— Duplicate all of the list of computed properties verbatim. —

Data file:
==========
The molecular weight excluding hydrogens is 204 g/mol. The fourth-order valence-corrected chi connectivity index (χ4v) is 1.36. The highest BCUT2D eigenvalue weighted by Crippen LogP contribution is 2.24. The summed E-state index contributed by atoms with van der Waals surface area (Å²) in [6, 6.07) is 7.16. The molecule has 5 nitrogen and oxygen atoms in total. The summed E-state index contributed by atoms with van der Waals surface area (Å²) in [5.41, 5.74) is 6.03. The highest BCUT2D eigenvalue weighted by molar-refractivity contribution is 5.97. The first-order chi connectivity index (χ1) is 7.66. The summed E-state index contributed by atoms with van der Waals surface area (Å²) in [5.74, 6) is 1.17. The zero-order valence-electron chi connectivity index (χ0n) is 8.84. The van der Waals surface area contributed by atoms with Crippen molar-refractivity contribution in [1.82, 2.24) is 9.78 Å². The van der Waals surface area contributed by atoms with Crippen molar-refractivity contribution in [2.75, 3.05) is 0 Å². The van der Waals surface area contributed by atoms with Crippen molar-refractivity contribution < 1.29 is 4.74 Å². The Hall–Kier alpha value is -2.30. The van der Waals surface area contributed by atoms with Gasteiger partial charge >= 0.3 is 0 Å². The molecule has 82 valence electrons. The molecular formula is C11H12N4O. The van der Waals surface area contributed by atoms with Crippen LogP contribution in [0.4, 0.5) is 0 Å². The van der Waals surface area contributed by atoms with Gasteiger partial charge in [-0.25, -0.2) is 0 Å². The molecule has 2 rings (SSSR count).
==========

The molecular weight excluding hydrogens is 204 g/mol. The fourth-order valence-corrected chi connectivity index (χ4v) is 1.36. The highest BCUT2D eigenvalue weighted by Crippen LogP contribution is 2.24. The summed E-state index contributed by atoms with van der Waals surface area (Å²) in [6, 6.07) is 7.16. The molecule has 5 nitrogen and oxygen atoms in total. The summed E-state index contributed by atoms with van der Waals surface area (Å²) in [5.41, 5.74) is 6.03. The highest BCUT2D eigenvalue weighted by molar-refractivity contribution is 5.97. The first-order chi connectivity index (χ1) is 7.66. The summed E-state index contributed by atoms with van der Waals surface area (Å²) in [5.74, 6) is 1.17. The zero-order valence-electron chi connectivity index (χ0n) is 8.84. The van der Waals surface area contributed by atoms with Crippen molar-refractivity contribution in [1.82, 2.24) is 9.78 Å². The van der Waals surface area contributed by atoms with Crippen molar-refractivity contribution in [2.75, 3.05) is 0 Å². The van der Waals surface area contributed by atoms with Crippen molar-refractivity contribution < 1.29 is 4.74 Å². The Hall–Kier alpha value is -2.30. The van der Waals surface area contributed by atoms with Gasteiger partial charge >= 0.3 is 0 Å². The molecule has 82 valence electrons. The molecular formula is C11H12N4O. The van der Waals surface area contributed by atoms with Crippen LogP contribution in [0.4, 0.5) is 0 Å². The van der Waals surface area contributed by atoms with Gasteiger partial charge in [-0.25, -0.2) is 0 Å². The molecule has 2 rings (SSSR count).